James Cameron had a rather trying experience on "Aliens" as much as Oscar Winning Composer James Horner did, as they clashed over the unfinished product for the film and ultimately having to write everything virtutually at the very last minute testing Horner's patience. This time however, Cameron had a much easier time working with the easy going and consumate composer that is Oscar nominee Alan Silvestri, who had been coming off a string of memorable scores that included "Romancing The Stone", "Back To The Future", "Predator" and "Who Framed Roger Rabbit?", which would change the face of film forever when it comes to blending live action with animation much like "Avatar" would revolutionize 3D again. "The Abyss" was definitely a different movie animal in that the film was mostly about characters more so than the grand special effects that would eventually dominate the final hour or so of the film. Silvestri approached the film in two ways: one is purely electronic which provides both atmosphere and awe for most of the underwater sequences and the second is a pure robust and dramatic score that really does take over during the final hour of the film in sweeping epic form.

Starting with the lovely chorus of "Opening Title" led by the lovely vocalist Sally Stevens, which gives way to a full orchestrial triumph and sets up the score's main theme is followed up by the suspenseful and mysterious "Montana/Crash/Flood" with its' somewhat frenetic orchestration that leads and builds up to a powerful crescendo of drama. Then Silvestri introduces us to Coffey and his crew's arrival in full military mode in "Marker Bouy/They're Coming" which gets a fuller and expanded version of the theme in Mirv Recovery/SEAL's Return". The score really takes off in both atmosphere and tension with the tracks "Let Me Drown Your Rat/Search The Montana", "Here's Mirv/Some Huevos", "Have To Take Steps/Jarhead Is Watching", "Coffey Break", "Coffey Implodes" and "Freeze" which really mix alot of the big orchestrial material along with some errie synthesizers that really help the instrumentation achieve the drama and suspense of what's on screen. Silvestri switches to an action driven mode utilizing his percussive electronics as he had done on many of his 80's action scores in "The Fight" which is for a neat underwater fight between Bud and Coffey. Silvestri underscores the close encounter sequences pretty much the same as he approached "Predator" with tense strings, brass and percussion in the tracks "Lindsey's Close Encounter", "The Pseudopod" (which is my favorite track of the entire score that builds to a playful tender mood and cluminating with dark strains of suspense), " Bud's Big Dive", "Bud On The Ledge", Bud Reborn/Blinky Bows", and "Back On Air" which which also feature the tension and suspense as earlier tracks on the album. Silvestri also includes some serious drama in "Resurrection", a track that features hammering percussion leading to a tender conclusion. "Finale And End Credits" ends this powerful score on a high note with a reprise and expansion of the main theme to a rousing and choral filled conclusion.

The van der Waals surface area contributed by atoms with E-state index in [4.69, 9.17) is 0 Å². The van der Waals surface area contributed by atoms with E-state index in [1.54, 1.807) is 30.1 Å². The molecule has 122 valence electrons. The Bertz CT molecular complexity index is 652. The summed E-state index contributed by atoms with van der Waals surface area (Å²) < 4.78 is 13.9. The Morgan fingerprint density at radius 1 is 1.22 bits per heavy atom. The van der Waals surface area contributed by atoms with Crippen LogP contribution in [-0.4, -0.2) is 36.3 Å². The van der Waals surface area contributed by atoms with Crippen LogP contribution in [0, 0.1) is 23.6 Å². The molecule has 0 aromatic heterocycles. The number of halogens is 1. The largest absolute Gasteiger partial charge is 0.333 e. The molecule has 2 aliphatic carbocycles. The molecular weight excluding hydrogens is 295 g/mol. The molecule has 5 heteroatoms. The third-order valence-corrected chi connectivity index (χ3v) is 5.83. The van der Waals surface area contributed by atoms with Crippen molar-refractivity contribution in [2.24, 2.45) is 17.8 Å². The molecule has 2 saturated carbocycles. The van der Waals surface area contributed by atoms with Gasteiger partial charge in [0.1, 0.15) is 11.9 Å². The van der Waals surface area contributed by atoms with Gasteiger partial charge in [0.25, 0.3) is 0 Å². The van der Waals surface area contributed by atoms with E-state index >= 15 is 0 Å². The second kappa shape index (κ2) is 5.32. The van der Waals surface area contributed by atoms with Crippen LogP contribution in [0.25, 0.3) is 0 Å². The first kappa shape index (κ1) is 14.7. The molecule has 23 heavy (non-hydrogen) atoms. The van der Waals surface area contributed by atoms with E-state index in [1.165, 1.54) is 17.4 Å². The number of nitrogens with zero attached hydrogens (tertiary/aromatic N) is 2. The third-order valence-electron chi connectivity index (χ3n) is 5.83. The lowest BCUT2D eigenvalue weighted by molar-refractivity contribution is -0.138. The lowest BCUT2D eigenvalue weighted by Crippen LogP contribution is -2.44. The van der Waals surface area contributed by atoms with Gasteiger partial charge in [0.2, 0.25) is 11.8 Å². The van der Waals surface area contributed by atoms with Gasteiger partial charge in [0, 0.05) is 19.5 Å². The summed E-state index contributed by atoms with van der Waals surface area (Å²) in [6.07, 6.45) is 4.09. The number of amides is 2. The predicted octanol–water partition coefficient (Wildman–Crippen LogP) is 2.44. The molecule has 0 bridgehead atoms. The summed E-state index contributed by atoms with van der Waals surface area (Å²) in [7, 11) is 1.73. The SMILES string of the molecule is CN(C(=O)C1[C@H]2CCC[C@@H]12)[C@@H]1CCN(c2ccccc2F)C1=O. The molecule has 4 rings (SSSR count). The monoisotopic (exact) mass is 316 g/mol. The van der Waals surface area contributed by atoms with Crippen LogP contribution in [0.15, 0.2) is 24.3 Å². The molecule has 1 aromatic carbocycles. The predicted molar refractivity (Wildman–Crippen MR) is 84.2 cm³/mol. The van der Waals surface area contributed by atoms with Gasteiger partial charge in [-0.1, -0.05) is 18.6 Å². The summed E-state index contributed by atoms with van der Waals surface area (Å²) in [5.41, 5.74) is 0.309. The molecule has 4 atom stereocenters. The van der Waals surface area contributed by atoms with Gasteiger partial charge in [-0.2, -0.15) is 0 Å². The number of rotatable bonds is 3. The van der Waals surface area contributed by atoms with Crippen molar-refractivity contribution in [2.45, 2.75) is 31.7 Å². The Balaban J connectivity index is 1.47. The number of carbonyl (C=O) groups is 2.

Varese's newly expanded release of the score is one long in coming after the original album went out of print sometime ago which was a very solid representation of the score for its' then lengthy 47 minute running time which was somewhat unheard of for an L.A. recorded score for the label. This time around this deluxe edition features the score in its' most complete form which features alot of music that either please fans of the score or disappoint most. I personally like alot of the extra music which was sorely missing from the original album and also the fact that its' remastered makes one heck of a difference since the album was mixed somewhat low, but also take into account that the engineering then wasn't as potent as it is today, so I'll give it some slack on that end. "The Abyss" is a score that really deserves the deluxe treatment as many of Varese Sarabande's albums deserve, but this one a very solid and intriguing musical spectacle that works all the way. Recommended. Thumbs Up!